The finish line appeared to be another half mile away (in actuality it was only 1/10 mile away), so I wouldn't let myself sprint yet because I feared I'd lose steam before I actually crossed it. My dad appeared again, proudly shouting for me to face him for a picture. Then, "Oops! I missed your head! Let me take another one--turn around!" So I turned around and threw my hands in the air in a champion pose as I jokingly jogged backwards. "Got it!" And I continued towards the elusive finish line. With about 100 yards left, I saw one man that I could potentially beat, and that was enough to motivate me into sprint mode. As I crossed over, the announcer guy said, "And she finishes strong at the last second--that's the way to do it!" I expected someone to throw a freezing wet towel around my shoulders, again--like last year, but no such luxury this time around. After someone put a medal around my neck and a different person cut the chip off my shoe, I limped over to the giant fans blowing water into the air and stood there for a few seconds loving the wet breeze.
I saw some people with wet towels and found out I could get one at the medic tent. So I headed there, where the medic accusingly asked me, "Didn't someone give you one when you crossed the finish line?" "Um, no. That's why I'm here." And he begrudgingly handed one over. Thanks dude. Didn't see you just complete 13.1 miles.
I slowly made my way over to where my dad, sister, Stevie and Lexie were standing waiting to cheer for my mom. Stevie and Lexie handed me a bouquet of carnations. Not only had they brought flowers for Sheri but for me and my mom too. So thoughtful. I laid on the ground with the wet towel around my head staring at the sky until I heard them yell that my mom was rounding the bend. We all stood up and started cheering, and when my mom saw us, she pumped her arms in the air and yelled, "ROCKY'S ON!" (she loves listening to the "Rocky" theme song when she runs) and we all laughed. My dad stood there displaying his wingspan-long handmade banner, which he's held at the finish of every race she's run, since she started running a year ago. W+2G+O, 1-[graphic of a set of lungs, of which he crossed out the right one with a black Sharpie...see photo].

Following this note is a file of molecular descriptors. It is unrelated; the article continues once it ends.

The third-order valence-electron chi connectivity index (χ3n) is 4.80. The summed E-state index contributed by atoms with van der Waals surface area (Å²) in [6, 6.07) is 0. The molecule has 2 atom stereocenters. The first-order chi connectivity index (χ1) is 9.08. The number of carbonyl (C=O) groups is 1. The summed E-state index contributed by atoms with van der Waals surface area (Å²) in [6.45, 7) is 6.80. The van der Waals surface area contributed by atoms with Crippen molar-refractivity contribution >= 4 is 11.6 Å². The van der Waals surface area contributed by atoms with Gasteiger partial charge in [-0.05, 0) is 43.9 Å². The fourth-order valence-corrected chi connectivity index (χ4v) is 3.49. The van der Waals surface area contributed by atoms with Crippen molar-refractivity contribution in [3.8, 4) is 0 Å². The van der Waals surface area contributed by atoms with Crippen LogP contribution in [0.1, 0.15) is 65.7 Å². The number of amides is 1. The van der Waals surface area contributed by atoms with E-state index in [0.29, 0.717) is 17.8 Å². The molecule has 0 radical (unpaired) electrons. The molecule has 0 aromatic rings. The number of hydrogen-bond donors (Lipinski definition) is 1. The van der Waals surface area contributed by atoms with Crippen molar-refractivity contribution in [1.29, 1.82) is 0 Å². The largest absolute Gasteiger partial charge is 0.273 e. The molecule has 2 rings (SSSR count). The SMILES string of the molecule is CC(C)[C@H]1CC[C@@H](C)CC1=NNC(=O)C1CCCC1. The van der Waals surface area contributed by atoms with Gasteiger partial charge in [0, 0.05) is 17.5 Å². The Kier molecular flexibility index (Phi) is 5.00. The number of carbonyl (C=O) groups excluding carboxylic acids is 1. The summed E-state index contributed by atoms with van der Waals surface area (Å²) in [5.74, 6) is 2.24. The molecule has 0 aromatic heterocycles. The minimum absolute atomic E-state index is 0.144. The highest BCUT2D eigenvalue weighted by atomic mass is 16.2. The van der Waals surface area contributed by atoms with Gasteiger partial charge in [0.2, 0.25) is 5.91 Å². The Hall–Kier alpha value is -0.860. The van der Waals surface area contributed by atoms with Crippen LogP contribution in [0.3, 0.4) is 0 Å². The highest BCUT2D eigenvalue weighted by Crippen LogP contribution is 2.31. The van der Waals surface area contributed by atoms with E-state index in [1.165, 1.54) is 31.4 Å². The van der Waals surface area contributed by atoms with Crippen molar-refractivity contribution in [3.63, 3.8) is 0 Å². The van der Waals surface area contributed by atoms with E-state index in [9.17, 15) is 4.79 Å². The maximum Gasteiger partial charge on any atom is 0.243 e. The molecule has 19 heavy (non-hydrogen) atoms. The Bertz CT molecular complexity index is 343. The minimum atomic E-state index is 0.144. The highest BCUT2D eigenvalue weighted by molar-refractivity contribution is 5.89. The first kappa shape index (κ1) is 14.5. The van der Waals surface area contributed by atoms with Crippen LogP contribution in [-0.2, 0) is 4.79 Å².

(For those of you who don't know, my mom had her right lung removed five years ago after she was diagnosed with a carcinoid tumor...and a year ago March she decided to take up running, and has been a running machine ever since.)
She finished in 3:22, improving last year's time by 15 minutes!! I finished in 3:04, a 10-minute improvement, and Sheri, who had never run a race before, finished in 2:53. The final picture is of the three of us back at the SuperSibs! tent to celebrate our great finish. My mom changed into a shirt that said, " 13.1 miles and still smiling."
I've been unbelievably sore since I finished the race Sunday morning, but as I said last year, at least it's a relentless reminder of a worthwhile accomplishment.
Special thanks to:
Dad, for driving, taking pictures, cheering loudly in two locations
Shelley (& co.), for the awesome sign and encouraging words as you ran alongside me in sandals
Stevie and Lexie, for being a pair of extra little sisters and for the flowers
Having you all ^ ^ ^ ^ there (smiling, despite the early hours!) was definitely key in my success (my mom and sister agree).
Your cheers of encouragement kept me smiling and made the experience way more enjoyable than it would have been without your presence
and to Amy, for letting me borrow your earphones the night before when I realized that the foam things on mine were destroyed
And of course, thank you to everyone who donated and helped me surpass my fundraising goal (check your mailboxes--your real ones--soon).
Our team raised $43,000+ this year!!!!, which will allow SuperSibs! to provide full services for over 500 children whose brothers and sisters have cancer. I encourage you to learn more about this wonderful and much-needed organization by visiting their website at www.supersibs.org.
As I mentioned, I attached a few photos. If you'd like to see the complete album, follow this link: CDC '07
If you'd like to see last year's pictures (because last year i brought a camera with me [whereas this year i didn't]), so you can see shots of the actual course, follow this link: CDC '06